"Jan. 6, 2021, was the first time one American president refused his constitutional duty to transfer power peacefully to the next," said Cheney, one of two Republicans on the panel.

Cheney added that Trump's continued claims that the 2020 presidential election was stolen from him are "flatly false."

"Among the most shameful of this committee's findings was that President Trump sat in the dining room off the Oval Office watching the violent riot at the Capitol on television," Cheney said.

"For hours, he would not issue a public statement instructing his supporters to disperse and leave the Capitol."

Cheney added that beyond being "unlawful," Trump's actions constituted an "utter moral failure" and a "dereliction of duty."

"No man who would behave that way at that moment in time can ever serve in any position of authority in our nation again," Cheney said. "He is unfit for any office."

During the hearing, the panel played videos from key evidence uncovered in earlier hearings, including footage of rioters clashing with U.S. Capitol Police and testimony from officers like Caroline Edwards, who recounted "slipping in people's blood."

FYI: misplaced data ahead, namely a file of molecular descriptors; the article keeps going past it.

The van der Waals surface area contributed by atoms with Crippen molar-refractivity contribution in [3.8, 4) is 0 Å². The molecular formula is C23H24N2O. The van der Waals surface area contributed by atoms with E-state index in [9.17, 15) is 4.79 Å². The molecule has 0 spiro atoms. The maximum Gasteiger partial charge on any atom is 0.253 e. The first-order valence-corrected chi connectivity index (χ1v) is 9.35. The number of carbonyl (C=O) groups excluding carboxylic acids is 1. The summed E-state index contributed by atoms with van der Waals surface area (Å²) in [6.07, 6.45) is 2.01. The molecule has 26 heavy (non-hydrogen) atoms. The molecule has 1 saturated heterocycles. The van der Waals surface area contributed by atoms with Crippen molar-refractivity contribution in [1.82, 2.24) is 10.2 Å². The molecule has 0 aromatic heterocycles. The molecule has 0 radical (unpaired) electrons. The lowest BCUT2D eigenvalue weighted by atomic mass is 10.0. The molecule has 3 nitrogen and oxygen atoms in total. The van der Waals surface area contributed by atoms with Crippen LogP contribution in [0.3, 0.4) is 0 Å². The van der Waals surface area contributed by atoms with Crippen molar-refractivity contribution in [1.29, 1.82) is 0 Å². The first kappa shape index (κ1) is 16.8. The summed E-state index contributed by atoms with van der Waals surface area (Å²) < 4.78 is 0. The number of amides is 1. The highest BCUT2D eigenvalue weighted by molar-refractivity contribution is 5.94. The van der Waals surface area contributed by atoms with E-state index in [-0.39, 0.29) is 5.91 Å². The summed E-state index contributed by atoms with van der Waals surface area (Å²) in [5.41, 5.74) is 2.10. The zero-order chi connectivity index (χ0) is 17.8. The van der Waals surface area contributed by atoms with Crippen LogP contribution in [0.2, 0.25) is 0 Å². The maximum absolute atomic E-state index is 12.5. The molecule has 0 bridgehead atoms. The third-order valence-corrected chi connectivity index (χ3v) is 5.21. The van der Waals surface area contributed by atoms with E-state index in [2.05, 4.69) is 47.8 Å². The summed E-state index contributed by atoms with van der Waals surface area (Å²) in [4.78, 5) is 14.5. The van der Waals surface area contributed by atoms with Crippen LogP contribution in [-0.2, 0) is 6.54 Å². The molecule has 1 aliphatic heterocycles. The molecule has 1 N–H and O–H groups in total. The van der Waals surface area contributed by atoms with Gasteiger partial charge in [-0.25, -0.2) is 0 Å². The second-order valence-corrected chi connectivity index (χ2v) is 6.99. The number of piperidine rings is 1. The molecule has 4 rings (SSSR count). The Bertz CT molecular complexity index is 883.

Another officer, Michael Fannone, said he was "swarmed by a violent mob" who ripped off his badge and radio and seized his ammunition and "began to beat him."

Other videos included testimony from former Attorney General Bill Barr from June, when he said he was "demoralized" by Trump's claims of voter fraud as well as other members of his inner circle who said his actions were not honest or professional.

The committee also played videos of rioters chanting to "hang Mike Pence," then vice president, and testimony from White House security officials who said his security team was beginning to fear for their own lives.

Rep. Zoe Lofgren, D-Calif., noted during her opening remarks Monday that many of the committee's efforts to gather information during the investigation "required litigation in federal court," including before the U.S. Supreme Court.

"Based on this assembled evidence, the select committee has reached a series of specific findings," Lofgren said.

"Now many of these findings have pertained to what has been called 'The Big Lie,' the enormous effort led by ex-President Trump to spread baseless accusations and misinformation in an attempt to falsely convince tens of millions of Americans that the election had been stolen from him."


Lofgren said Trump's efforts to overturn the results of the election began before the election had even occurred, before he then chose to falsely declare himself the winner.

"Ex-President Trump's decision to declare victory falsely on election night wasn't a spontaneous decision. It was premeditated," Lofgren said.